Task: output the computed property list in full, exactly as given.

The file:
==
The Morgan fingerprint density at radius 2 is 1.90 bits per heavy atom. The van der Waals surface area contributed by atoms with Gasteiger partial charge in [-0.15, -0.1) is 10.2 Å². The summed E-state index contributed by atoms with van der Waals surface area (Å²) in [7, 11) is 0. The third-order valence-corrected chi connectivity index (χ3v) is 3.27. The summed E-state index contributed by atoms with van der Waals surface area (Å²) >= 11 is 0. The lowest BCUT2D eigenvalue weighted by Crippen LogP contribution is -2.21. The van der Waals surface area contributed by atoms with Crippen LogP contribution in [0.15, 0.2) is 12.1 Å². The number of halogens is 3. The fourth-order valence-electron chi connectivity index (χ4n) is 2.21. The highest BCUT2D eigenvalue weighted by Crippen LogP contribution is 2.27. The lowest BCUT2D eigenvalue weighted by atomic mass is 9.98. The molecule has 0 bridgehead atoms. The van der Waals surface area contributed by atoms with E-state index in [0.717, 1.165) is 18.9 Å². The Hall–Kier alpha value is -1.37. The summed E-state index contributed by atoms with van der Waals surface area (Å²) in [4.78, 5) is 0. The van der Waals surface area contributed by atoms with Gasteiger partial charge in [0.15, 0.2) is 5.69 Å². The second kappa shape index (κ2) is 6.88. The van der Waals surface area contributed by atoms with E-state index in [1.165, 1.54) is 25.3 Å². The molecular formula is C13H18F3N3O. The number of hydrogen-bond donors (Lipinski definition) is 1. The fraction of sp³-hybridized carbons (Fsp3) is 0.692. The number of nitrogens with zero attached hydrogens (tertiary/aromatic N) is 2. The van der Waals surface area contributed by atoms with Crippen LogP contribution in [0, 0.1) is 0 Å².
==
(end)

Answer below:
The Morgan fingerprint density at radius 2 is 1.90 bits per heavy atom. The van der Waals surface area contributed by atoms with Gasteiger partial charge in [-0.15, -0.1) is 10.2 Å². The summed E-state index contributed by atoms with van der Waals surface area (Å²) in [7, 11) is 0. The third-order valence-corrected chi connectivity index (χ3v) is 3.27. The summed E-state index contributed by atoms with van der Waals surface area (Å²) >= 11 is 0. The lowest BCUT2D eigenvalue weighted by Crippen LogP contribution is -2.21. The van der Waals surface area contributed by atoms with Crippen LogP contribution in [0.15, 0.2) is 12.1 Å². The number of halogens is 3. The fourth-order valence-electron chi connectivity index (χ4n) is 2.21. The highest BCUT2D eigenvalue weighted by Crippen LogP contribution is 2.27. The lowest BCUT2D eigenvalue weighted by atomic mass is 9.98. The molecule has 0 bridgehead atoms. The van der Waals surface area contributed by atoms with E-state index in [0.717, 1.165) is 18.9 Å². The Hall–Kier alpha value is -1.37. The summed E-state index contributed by atoms with van der Waals surface area (Å²) in [4.78, 5) is 0. The van der Waals surface area contributed by atoms with Gasteiger partial charge in [0.15, 0.2) is 5.69 Å². The second kappa shape index (κ2) is 6.88. The van der Waals surface area contributed by atoms with E-state index in [1.165, 1.54) is 25.3 Å². The molecular formula is C13H18F3N3O. The number of hydrogen-bond donors (Lipinski definition) is 1. The fraction of sp³-hybridized carbons (Fsp3) is 0.692. The number of nitrogens with zero attached hydrogens (tertiary/aromatic N) is 2. The van der Waals surface area contributed by atoms with Crippen LogP contribution in [0, 0.1) is 0 Å².